PropertyGuru’s Property Sentiment Index H2 2020 collects opinions from property investors in Indonesia, Malaysia, Singapore and Thailand to determine the current mood of the real estate market. Its purpose is to help consumers and property agents identify the mechanics of their local market, which in turn helps them to flourish.
The data revealed that Bangkok continues to be the key focus for investors in Thailand. Typically capital cities secure this accolade since they are the melting pot of employment drawing in people seeking opportunities and putting pressure on housing.
However, the area within Bangkok that aroused the most demand is Outer Bangkok consisting of Ratchada, Ladprao and Rama 9. Here prices are more affordable without losing out on access to Bangkok’s efficient and reliable mass transit network.
Chiangmai was the next area of interest for investors in Thailand, followed by further Bangkok suburbs mainly around Sukhumvit that relish on access to the Light Green Line of the BTS Skytrain network.
Property for Sale in Chiang Mai
It is a similar story in Indonesia. Jakarta is the most popular place to invest in property with a strong preference for South Jakarta, followed by comparable demand for the East and West suburbs, then Central Jakarta and finally North Jakarta.
Likewise for Malaysia, Klang Valley that centres around Kuala Lumpur saw the highest amount of interest. The appetite of Malaysian investors is fairly evenly across Petaling Jaya, Damansara, Subang Jaya and KL City Centre. A similar spread is found in Singaporean suburbs however, this is not surprising since this tiny island state has a small surface area leaving little land to choose from.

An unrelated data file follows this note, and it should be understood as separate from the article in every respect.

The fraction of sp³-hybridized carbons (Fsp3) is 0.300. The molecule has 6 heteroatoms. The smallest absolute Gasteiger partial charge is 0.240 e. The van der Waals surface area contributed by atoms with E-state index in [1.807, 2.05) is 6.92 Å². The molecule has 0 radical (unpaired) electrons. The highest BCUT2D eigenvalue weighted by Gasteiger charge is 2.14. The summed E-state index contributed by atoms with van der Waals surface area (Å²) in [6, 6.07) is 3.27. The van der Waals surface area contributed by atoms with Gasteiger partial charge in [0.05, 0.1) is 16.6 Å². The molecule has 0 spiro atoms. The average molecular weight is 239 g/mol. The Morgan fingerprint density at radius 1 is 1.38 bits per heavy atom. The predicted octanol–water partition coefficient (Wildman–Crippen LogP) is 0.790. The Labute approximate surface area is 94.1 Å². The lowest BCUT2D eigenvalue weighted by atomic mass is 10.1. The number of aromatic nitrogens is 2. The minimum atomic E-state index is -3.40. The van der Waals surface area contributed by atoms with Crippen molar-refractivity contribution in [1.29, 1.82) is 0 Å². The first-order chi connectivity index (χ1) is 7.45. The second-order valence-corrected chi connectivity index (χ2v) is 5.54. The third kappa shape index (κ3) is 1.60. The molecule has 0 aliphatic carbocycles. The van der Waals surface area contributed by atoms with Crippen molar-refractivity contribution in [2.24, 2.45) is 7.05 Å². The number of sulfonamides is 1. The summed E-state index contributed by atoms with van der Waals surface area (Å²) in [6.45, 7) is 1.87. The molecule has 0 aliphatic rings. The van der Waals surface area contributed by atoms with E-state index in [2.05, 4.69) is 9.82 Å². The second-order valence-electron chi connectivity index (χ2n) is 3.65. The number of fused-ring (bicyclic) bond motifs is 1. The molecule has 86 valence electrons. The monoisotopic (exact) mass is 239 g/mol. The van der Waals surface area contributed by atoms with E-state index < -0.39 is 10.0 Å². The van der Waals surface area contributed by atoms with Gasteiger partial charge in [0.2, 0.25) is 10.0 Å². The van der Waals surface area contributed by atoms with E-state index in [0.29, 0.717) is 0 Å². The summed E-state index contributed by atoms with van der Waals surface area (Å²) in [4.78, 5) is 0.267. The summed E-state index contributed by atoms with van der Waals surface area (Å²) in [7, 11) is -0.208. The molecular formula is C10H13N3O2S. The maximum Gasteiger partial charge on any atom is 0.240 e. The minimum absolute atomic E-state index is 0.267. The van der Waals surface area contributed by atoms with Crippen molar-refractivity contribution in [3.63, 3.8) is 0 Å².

Generalising, Southeast Asia has a thirst for newness including properties too. While it helps to drive the market and developers to launch new projects, it does create an oversupply of property and also leave a lot of vacant and depreciating second hand stock. The report affirms this as most respondents of the survey sought out new over older properties, especially in Malaysia.
Singapore was the only place where the respondents were more open to the type of property with a relatively even spread between new, resale stock and even HBD flats. This demonstrates Singapore’s sophisticated market that is also driven by a lack of supply giving investors little choice than to be more open in their buying choices.
This flexible attitude is reflected elsewhere in the report as it revealed that the majority of Singaporeans would consider buying a property by auction, a sentiment shared by Thai investors too.
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